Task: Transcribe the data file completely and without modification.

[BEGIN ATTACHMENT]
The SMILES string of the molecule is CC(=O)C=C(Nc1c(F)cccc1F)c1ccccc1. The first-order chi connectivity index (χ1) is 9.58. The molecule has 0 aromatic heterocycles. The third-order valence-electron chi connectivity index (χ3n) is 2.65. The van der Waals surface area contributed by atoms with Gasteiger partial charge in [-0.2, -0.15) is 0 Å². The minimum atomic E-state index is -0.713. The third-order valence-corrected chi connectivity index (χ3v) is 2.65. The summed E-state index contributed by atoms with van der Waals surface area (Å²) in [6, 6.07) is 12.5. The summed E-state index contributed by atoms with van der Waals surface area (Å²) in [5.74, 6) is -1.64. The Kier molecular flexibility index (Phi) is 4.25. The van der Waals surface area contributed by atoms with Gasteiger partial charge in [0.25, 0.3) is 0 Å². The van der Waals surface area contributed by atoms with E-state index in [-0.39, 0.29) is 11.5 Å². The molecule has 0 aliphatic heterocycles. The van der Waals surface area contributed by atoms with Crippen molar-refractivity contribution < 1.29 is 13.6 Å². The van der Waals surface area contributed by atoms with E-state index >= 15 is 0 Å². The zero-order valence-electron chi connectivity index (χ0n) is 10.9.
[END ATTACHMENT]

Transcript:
The SMILES string of the molecule is CC(=O)C=C(Nc1c(F)cccc1F)c1ccccc1. The first-order chi connectivity index (χ1) is 9.58. The molecule has 0 aromatic heterocycles. The third-order valence-electron chi connectivity index (χ3n) is 2.65. The van der Waals surface area contributed by atoms with Gasteiger partial charge in [-0.2, -0.15) is 0 Å². The minimum atomic E-state index is -0.713. The third-order valence-corrected chi connectivity index (χ3v) is 2.65. The summed E-state index contributed by atoms with van der Waals surface area (Å²) in [6, 6.07) is 12.5. The summed E-state index contributed by atoms with van der Waals surface area (Å²) in [5.74, 6) is -1.64. The Kier molecular flexibility index (Phi) is 4.25. The van der Waals surface area contributed by atoms with Gasteiger partial charge in [0.25, 0.3) is 0 Å². The van der Waals surface area contributed by atoms with E-state index in [-0.39, 0.29) is 11.5 Å². The molecule has 0 aliphatic heterocycles. The van der Waals surface area contributed by atoms with Crippen molar-refractivity contribution < 1.29 is 13.6 Å². The van der Waals surface area contributed by atoms with E-state index >= 15 is 0 Å². The zero-order valence-electron chi connectivity index (χ0n) is 10.9.